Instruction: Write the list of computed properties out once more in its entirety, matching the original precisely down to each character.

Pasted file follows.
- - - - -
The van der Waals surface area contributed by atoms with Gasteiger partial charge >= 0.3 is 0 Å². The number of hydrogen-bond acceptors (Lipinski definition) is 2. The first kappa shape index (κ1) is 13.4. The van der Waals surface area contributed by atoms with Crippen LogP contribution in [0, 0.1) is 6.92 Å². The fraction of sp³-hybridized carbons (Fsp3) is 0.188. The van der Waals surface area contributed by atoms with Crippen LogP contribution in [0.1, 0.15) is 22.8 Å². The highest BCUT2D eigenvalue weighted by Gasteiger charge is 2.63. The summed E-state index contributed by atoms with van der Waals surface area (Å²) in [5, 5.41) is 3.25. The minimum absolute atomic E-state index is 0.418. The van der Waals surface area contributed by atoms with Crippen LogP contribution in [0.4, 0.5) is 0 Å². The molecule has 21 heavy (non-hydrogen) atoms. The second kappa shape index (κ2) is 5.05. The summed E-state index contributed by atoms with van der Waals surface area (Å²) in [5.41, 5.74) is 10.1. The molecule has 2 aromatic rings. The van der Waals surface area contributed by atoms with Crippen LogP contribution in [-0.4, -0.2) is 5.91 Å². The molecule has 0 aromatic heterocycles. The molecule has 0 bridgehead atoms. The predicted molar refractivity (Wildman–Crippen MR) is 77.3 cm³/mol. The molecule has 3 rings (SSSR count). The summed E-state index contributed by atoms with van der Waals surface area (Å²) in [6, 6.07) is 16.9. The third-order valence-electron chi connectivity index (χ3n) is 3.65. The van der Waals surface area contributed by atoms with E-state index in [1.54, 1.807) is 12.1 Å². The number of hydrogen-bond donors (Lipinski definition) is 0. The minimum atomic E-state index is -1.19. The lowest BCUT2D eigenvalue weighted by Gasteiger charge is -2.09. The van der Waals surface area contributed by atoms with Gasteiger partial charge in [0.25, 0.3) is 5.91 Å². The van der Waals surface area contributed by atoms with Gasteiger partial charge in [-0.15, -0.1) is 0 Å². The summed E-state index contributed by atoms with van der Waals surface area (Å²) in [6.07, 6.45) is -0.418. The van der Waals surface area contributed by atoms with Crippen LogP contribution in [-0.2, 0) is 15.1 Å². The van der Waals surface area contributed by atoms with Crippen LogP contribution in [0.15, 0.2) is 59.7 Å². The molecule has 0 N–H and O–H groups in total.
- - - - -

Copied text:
The van der Waals surface area contributed by atoms with Gasteiger partial charge >= 0.3 is 0 Å². The number of hydrogen-bond acceptors (Lipinski definition) is 2. The first kappa shape index (κ1) is 13.4. The van der Waals surface area contributed by atoms with Crippen LogP contribution in [0, 0.1) is 6.92 Å². The fraction of sp³-hybridized carbons (Fsp3) is 0.188. The van der Waals surface area contributed by atoms with Crippen LogP contribution in [0.1, 0.15) is 22.8 Å². The highest BCUT2D eigenvalue weighted by Gasteiger charge is 2.63. The summed E-state index contributed by atoms with van der Waals surface area (Å²) in [5, 5.41) is 3.25. The minimum absolute atomic E-state index is 0.418. The van der Waals surface area contributed by atoms with Crippen LogP contribution in [0.4, 0.5) is 0 Å². The molecule has 21 heavy (non-hydrogen) atoms. The second kappa shape index (κ2) is 5.05. The summed E-state index contributed by atoms with van der Waals surface area (Å²) in [5.41, 5.74) is 10.1. The molecule has 2 aromatic rings. The van der Waals surface area contributed by atoms with Crippen LogP contribution in [-0.4, -0.2) is 5.91 Å². The molecule has 0 aromatic heterocycles. The molecule has 0 bridgehead atoms. The predicted molar refractivity (Wildman–Crippen MR) is 77.3 cm³/mol. The molecule has 3 rings (SSSR count). The summed E-state index contributed by atoms with van der Waals surface area (Å²) in [6, 6.07) is 16.9. The third-order valence-electron chi connectivity index (χ3n) is 3.65. The van der Waals surface area contributed by atoms with E-state index in [1.54, 1.807) is 12.1 Å². The number of hydrogen-bond donors (Lipinski definition) is 0. The minimum atomic E-state index is -1.19. The lowest BCUT2D eigenvalue weighted by Gasteiger charge is -2.09. The van der Waals surface area contributed by atoms with Gasteiger partial charge in [0.25, 0.3) is 5.91 Å². The van der Waals surface area contributed by atoms with Gasteiger partial charge in [-0.15, -0.1) is 0 Å². The summed E-state index contributed by atoms with van der Waals surface area (Å²) in [6.07, 6.45) is -0.418. The van der Waals surface area contributed by atoms with Crippen LogP contribution in [-0.2, 0) is 15.1 Å². The van der Waals surface area contributed by atoms with Crippen LogP contribution in [0.15, 0.2) is 59.7 Å². The molecule has 0 N–H and O–H groups in total.